February is nation’s deadliest avalanche month in more than a decade. Here’s what’s fueling it

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Eighteen people have died in avalanches nationally in February, making it the deadliest month in more than a decade. And the month is barely half over.

Only January 2008, with 19 fatalities, has seen more deaths.

Colorado, which leads all states in avalanche deaths and accounts for about one-quarter of them since 1950, has bore the brunt of this deadly season. The state has seen six deaths in February — the state’s seasonal average — including the most recent when two died on Sunday. Ten of the 25 people killed by avalanches this season died in Colorado.

“Since 1950, Colorado has only one other month with more fatalities, and that was seven,” Ethan Greene, director of the Colorado Avalanche Center, said. “We’re dangerously close to breaking a record we don’t want to break.”

The 25 deaths nationwide this season surpasses last year’s 23 and matches the national toll of 25 in the 2018-19 and 2017-18 seasons, with some of the historically deadliest weeks still ahead.

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Colorado’s high death toll comes despite the state snowpack reaching only 88% of its seasonal average in areas where the deaths have occurred. Greene said it’s not the snowpack depth that creates deadly conditions, but how the snowpack sets up.

He said conditions vary across the country but generally in the Intermountain West and Rocky Mountains there has been a “super weak” layer of snow near the ground that fell in the fall. That was followed by a period of drier weather. More snow started piling up on the weak surface layer in mid-December, creating sensitive conditions for wide human-triggered avalanches that are running to the ground.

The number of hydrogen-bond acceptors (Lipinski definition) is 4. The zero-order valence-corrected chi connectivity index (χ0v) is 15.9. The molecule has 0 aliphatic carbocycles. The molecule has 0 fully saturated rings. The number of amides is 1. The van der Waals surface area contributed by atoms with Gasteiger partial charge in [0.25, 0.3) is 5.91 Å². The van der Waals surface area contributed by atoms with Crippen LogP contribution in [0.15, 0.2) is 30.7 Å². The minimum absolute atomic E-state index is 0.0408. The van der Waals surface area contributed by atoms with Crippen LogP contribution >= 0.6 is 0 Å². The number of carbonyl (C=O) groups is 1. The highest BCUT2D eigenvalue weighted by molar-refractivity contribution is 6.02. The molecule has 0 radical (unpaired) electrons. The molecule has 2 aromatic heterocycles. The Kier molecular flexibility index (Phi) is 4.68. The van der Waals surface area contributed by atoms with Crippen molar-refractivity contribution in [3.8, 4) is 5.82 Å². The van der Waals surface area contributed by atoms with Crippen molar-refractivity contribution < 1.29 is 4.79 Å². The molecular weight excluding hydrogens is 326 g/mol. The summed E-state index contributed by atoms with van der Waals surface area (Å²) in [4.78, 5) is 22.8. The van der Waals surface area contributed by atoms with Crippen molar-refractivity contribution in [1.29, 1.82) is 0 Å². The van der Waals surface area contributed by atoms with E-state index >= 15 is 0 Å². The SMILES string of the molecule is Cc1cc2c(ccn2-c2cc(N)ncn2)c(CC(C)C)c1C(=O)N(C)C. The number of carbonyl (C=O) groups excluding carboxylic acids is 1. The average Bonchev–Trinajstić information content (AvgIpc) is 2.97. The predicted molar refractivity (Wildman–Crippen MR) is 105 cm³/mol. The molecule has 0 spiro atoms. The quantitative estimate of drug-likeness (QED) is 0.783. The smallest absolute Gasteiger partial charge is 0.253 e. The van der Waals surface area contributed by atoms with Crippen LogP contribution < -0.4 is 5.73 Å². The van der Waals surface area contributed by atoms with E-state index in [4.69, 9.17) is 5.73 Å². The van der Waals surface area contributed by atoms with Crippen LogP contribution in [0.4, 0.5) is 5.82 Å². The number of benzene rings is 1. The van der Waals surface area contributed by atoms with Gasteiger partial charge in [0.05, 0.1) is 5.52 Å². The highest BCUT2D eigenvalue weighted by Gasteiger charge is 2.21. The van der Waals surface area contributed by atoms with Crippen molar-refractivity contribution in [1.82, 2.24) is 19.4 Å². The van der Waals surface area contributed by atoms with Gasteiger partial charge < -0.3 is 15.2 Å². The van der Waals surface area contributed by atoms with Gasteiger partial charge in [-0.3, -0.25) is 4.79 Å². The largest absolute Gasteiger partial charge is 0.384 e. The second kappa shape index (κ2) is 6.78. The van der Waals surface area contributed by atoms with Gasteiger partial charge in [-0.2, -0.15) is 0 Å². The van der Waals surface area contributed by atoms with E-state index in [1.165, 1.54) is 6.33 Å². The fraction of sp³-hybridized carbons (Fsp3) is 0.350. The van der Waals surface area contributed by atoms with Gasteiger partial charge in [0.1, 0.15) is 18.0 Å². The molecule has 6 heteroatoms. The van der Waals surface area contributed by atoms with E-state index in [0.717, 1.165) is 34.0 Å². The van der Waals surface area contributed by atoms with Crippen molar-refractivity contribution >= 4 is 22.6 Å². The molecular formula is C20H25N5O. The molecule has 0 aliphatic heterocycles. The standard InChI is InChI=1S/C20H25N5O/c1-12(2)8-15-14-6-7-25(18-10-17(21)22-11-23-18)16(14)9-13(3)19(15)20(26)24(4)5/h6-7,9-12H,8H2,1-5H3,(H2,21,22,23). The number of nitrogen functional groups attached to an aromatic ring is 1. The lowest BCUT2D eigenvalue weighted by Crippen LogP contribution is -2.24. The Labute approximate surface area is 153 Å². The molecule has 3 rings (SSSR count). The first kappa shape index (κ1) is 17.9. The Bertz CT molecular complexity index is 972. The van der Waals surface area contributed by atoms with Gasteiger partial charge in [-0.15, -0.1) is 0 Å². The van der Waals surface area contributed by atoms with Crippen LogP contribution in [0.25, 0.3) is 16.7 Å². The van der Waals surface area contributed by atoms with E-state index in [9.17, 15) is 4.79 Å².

“Not every part of the country is experiencing these conditions, but many parts of the country are seeing different versions of the same story,” Greene said.

He said the avalanche danger rises with every storm and then drops, “but not precipitously,” during drier periods. 

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“Once we get a loading event, we are seeing the danger increase much faster,” he said. “With a small snowstorm, we are seeing big increases in avalanche danger, much more than in a typical year.”

He said while it is a dangerous avalanche season, there remain places to recreate in the backcountry if proper precautions are taken. He advises before going into avalanche terrain to visit https://avalanche.org/, which offers national forecasts and conditions.

The Colorado Avalanche Information Center offers forecasts and conditions specific to the state.

“People need to take avalanche safety seriously,” said Greene, adding that the state’s victims were all males over the age of 40 with an array of skill and experience levels in avalanche terrain. “People need to stick to the basics of checking the forecast for where they are going, then matching their plans according to conditions to identify safe travel routes even if they have been to the area before.”

Nationally, January is the deadliest month, followed by February and March, respectively.

“Avalanche danger will rise and fall with the weather, but the dangerous characteristics of avalanches are not going away this season,” he said.

U.S. deadly avalanche season

Here are the states where avalanche deaths have happened and the number of avalanche fatalities in those states this season:

Colorado: 10

Utah: 6

Alaska: 3

Montana: 2

Wyoming: 1

California: 1

Washington: 1

New Hampshire: 1

Source: Colorado Avalanche Information Center

Reporter Miles Blumhardt looks for stories that impact your life. Be it news, outdoors, sports — you name it, he wants to report it. Have a story idea? Contact him at milesblumhardt@coloradoan.com or on Twitter @MilesBlumhardt. Support his work and that of other Coloradoan journalists by purchasing a digital subscription today.